South Scotland MSP Colin Smyth has lodged a motion in the Scottish Parliament to mark Idiopathic Pulmonary Fibrosis (IPF) Week 2020 (14 to 20 September).
IPF is a type of lung disease that results in scarring (fibrosis) of the lungs for an unknown reason. Over time, the scarring gets worse and it becomes hard to take in a deep breath and the lungs cannot take in enough oxygen.
The subject is personal for the local MSP, whose father died in 2013 from heart failure and idiopathic pulmonary fibrosis (IPF). He is a parliamentary champion on IPF and wants to take every opportunity of raising awareness of the issue.
Approximately 2,500 people in Scotland are living with IPF and across the UK, an estimated 6,000 are diagnosed with it every year.
Colin Smyth said: “In 2013 my dad died, and his life was shortened by Idiopathic Pulmonary Fibrosis, which is the buildup of scar tissue on the lungs.
“This isn’t something I talk a lot about but a couple of years ago I attended an event in the Scottish Parliament hosted by the British Lung Foundation who have led the way in seeking to raise awareness of the condition. I shared my family’s experience with consultants who were there because I was really struck by the fact that in the several years since my own dad had died, there had still not been a lot of change in the treatment of IPF which was still about managing the symptoms.
“There’s no cure and treatment is mostly about managing symptoms. The consultants said that part of the reason was a lack of research. It is a condition which is little known and therefore little investment has been made into research, despite the fact that 2,500 people are living with IPF in Scotland today.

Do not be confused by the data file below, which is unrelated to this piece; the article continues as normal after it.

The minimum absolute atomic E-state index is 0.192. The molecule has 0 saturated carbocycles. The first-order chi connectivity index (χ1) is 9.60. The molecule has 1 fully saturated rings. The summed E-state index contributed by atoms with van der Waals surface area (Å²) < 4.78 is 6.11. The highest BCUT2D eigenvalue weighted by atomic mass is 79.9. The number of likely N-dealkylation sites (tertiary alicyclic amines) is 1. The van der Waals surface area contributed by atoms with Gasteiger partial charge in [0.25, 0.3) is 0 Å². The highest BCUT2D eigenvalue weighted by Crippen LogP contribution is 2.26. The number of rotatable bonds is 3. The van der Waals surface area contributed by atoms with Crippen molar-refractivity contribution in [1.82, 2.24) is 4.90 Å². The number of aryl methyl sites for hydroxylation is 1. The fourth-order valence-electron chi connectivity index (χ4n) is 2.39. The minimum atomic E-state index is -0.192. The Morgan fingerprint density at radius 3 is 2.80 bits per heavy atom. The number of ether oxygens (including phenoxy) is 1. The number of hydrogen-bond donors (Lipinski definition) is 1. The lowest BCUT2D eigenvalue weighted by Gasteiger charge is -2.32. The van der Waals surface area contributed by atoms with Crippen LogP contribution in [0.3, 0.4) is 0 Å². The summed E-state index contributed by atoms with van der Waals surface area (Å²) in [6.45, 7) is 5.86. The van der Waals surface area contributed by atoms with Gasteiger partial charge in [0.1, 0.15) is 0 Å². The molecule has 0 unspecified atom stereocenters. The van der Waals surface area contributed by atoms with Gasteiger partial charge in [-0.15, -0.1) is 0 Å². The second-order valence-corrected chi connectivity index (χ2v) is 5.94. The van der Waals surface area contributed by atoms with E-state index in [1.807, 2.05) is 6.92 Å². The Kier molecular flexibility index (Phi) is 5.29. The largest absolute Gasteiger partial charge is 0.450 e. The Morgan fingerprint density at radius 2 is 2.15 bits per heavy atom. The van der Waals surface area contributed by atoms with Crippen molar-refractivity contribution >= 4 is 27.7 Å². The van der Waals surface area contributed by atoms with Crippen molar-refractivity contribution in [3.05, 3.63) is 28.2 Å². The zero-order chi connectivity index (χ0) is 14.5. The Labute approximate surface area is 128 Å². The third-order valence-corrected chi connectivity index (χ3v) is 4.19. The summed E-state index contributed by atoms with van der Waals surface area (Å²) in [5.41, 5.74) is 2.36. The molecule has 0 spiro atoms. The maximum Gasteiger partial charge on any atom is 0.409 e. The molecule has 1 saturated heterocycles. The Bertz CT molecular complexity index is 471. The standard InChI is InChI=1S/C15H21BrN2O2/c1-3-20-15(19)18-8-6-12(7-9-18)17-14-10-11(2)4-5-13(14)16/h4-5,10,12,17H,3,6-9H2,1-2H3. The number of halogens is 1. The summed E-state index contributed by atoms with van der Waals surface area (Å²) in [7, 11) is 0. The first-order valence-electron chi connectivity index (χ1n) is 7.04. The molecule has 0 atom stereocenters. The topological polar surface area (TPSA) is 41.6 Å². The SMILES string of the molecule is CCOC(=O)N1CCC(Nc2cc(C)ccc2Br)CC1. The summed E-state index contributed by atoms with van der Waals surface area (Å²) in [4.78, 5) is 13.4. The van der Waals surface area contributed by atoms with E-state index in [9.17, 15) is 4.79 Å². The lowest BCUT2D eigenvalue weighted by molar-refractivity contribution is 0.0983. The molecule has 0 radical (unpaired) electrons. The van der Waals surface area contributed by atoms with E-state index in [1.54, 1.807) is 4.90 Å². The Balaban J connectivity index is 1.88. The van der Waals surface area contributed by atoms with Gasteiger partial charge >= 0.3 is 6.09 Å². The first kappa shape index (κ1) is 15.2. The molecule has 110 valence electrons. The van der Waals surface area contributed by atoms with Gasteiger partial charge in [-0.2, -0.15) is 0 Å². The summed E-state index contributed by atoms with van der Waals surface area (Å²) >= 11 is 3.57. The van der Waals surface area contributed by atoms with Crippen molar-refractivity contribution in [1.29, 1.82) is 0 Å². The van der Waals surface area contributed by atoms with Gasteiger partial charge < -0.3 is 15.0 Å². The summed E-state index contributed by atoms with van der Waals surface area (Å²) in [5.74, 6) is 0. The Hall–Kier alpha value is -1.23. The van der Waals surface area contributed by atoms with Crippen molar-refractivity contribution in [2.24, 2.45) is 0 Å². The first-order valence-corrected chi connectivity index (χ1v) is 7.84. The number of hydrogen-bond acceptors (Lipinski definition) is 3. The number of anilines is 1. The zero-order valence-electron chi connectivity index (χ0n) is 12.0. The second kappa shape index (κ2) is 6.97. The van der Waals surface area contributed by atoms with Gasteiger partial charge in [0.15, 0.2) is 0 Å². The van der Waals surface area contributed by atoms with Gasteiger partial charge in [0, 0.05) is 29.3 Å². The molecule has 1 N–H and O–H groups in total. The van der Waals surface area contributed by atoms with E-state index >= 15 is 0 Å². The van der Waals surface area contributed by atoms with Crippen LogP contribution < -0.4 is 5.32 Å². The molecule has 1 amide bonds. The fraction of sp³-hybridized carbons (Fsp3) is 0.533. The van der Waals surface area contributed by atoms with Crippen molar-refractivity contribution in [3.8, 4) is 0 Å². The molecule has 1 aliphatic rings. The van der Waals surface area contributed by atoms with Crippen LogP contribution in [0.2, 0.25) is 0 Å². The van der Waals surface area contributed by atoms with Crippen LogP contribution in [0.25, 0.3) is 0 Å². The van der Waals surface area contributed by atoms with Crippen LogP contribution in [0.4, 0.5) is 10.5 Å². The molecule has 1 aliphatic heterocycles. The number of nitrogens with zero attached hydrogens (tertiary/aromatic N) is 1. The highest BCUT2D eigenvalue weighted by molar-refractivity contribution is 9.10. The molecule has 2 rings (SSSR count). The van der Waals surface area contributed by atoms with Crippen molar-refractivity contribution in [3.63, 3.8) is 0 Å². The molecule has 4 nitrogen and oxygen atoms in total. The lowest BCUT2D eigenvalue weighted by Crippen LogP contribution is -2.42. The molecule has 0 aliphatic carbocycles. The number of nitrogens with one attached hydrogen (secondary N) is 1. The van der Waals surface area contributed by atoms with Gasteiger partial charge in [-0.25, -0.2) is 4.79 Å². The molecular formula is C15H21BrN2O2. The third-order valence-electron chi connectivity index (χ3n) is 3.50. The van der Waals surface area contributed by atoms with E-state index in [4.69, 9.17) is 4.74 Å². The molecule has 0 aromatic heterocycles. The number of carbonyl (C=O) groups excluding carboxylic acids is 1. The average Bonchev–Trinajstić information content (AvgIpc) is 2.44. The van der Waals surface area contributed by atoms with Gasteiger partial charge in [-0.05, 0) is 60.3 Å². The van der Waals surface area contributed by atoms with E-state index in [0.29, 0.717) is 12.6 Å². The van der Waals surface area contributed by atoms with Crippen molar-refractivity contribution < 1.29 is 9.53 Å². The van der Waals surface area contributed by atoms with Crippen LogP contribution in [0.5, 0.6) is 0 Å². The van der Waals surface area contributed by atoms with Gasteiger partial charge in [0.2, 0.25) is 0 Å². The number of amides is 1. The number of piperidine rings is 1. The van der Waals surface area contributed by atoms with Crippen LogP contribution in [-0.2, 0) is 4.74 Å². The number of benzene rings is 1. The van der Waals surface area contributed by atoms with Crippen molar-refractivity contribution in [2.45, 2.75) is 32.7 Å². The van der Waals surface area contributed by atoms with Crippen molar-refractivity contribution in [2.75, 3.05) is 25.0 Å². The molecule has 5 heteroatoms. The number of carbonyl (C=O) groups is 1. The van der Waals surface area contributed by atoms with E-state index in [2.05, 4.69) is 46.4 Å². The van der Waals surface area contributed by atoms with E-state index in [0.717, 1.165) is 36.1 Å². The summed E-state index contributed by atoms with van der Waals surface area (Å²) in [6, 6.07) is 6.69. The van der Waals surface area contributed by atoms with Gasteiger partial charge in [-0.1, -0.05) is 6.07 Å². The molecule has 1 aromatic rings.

“I am a parliamentary champion on the condition and I try my best to highlight the impact of a condition that thousands of people are diagnosed with every year. It is sad that there’s still no treatment which will make a difference to this condition but the more awareness which can be raised about IPF, hopefully more research can be carried out and this can start to change.”
Joseph Carter, Head of Asthma UK and British Lung Foundation Scotland, said: “We’re really grateful to Colin Smyth MSP for raising awareness about IPF in the Scottish Parliament and for all the MSPs who have supported the motion.
“Approximately 2,500 people in Scotland live with this incurable and life limiting condition, but it does not get the attention it needs. We need the Scottish Government to deliver its planned Respiratory Care Action Plan and invest in services that improve the quality of life for people with IPF.”
Colin Smyth’s motion reads: “That the Parliament welcomes Idiopathic Pulmonary Fibrosis (IPF) Week, which takes place from 14 to 20 September 2020; understands that approximately 2,500 people in Scotland are living with IPF and that, across the UK, an estimated 6,000 are diagnosed with it every year; acknowledges that it is an incurable and life-limiting condition, which results in a build-up of scar tissue in the lungs, restricting normal breathing; understands that current treatments can only mitigate the symptoms; notes the view that more research is needed to help people with the condition; encourages patients who are experiencing a persistent cough or breathlessness to contact their GP, even during the current COVID-19 pandemic, and praises the British Lung Foundation for raising awareness and funding vital research to improve diagnosis and treatment, which it believes will allow people to have the chance of experiencing a better quality of life.”